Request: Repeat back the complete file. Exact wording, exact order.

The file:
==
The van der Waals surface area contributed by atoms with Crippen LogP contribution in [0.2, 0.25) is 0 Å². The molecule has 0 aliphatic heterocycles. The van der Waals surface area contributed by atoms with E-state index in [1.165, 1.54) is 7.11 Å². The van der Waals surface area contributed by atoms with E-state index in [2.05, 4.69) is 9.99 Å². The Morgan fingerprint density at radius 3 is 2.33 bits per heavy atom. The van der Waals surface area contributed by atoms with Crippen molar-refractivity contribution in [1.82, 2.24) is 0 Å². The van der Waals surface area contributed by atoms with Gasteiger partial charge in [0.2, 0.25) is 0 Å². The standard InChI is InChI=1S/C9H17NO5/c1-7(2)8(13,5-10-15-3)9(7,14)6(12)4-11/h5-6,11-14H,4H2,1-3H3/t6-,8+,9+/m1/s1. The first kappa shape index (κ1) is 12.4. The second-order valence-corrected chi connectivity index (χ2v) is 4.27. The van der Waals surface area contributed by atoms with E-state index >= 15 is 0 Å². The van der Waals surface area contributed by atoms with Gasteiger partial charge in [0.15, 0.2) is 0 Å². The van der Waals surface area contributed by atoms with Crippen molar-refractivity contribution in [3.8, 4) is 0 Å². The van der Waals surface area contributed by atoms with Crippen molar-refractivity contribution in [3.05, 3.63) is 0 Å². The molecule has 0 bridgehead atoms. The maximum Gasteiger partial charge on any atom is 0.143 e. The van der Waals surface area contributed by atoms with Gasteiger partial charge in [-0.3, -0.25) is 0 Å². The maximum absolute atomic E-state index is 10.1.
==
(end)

The van der Waals surface area contributed by atoms with Crippen LogP contribution in [0.2, 0.25) is 0 Å². The molecule has 0 aliphatic heterocycles. The van der Waals surface area contributed by atoms with E-state index in [1.165, 1.54) is 7.11 Å². The van der Waals surface area contributed by atoms with E-state index in [2.05, 4.69) is 9.99 Å². The Morgan fingerprint density at radius 3 is 2.33 bits per heavy atom. The van der Waals surface area contributed by atoms with Crippen molar-refractivity contribution in [1.82, 2.24) is 0 Å². The van der Waals surface area contributed by atoms with Gasteiger partial charge in [0.2, 0.25) is 0 Å². The standard InChI is InChI=1S/C9H17NO5/c1-7(2)8(13,5-10-15-3)9(7,14)6(12)4-11/h5-6,11-14H,4H2,1-3H3/t6-,8+,9+/m1/s1. The first kappa shape index (κ1) is 12.4. The second-order valence-corrected chi connectivity index (χ2v) is 4.27. The van der Waals surface area contributed by atoms with E-state index >= 15 is 0 Å². The van der Waals surface area contributed by atoms with Gasteiger partial charge in [0.15, 0.2) is 0 Å². The van der Waals surface area contributed by atoms with Crippen molar-refractivity contribution in [3.8, 4) is 0 Å². The van der Waals surface area contributed by atoms with Crippen molar-refractivity contribution in [3.05, 3.63) is 0 Å². The molecule has 0 bridgehead atoms. The maximum Gasteiger partial charge on any atom is 0.143 e. The van der Waals surface area contributed by atoms with Gasteiger partial charge in [-0.3, -0.25) is 0 Å². The maximum absolute atomic E-state index is 10.1.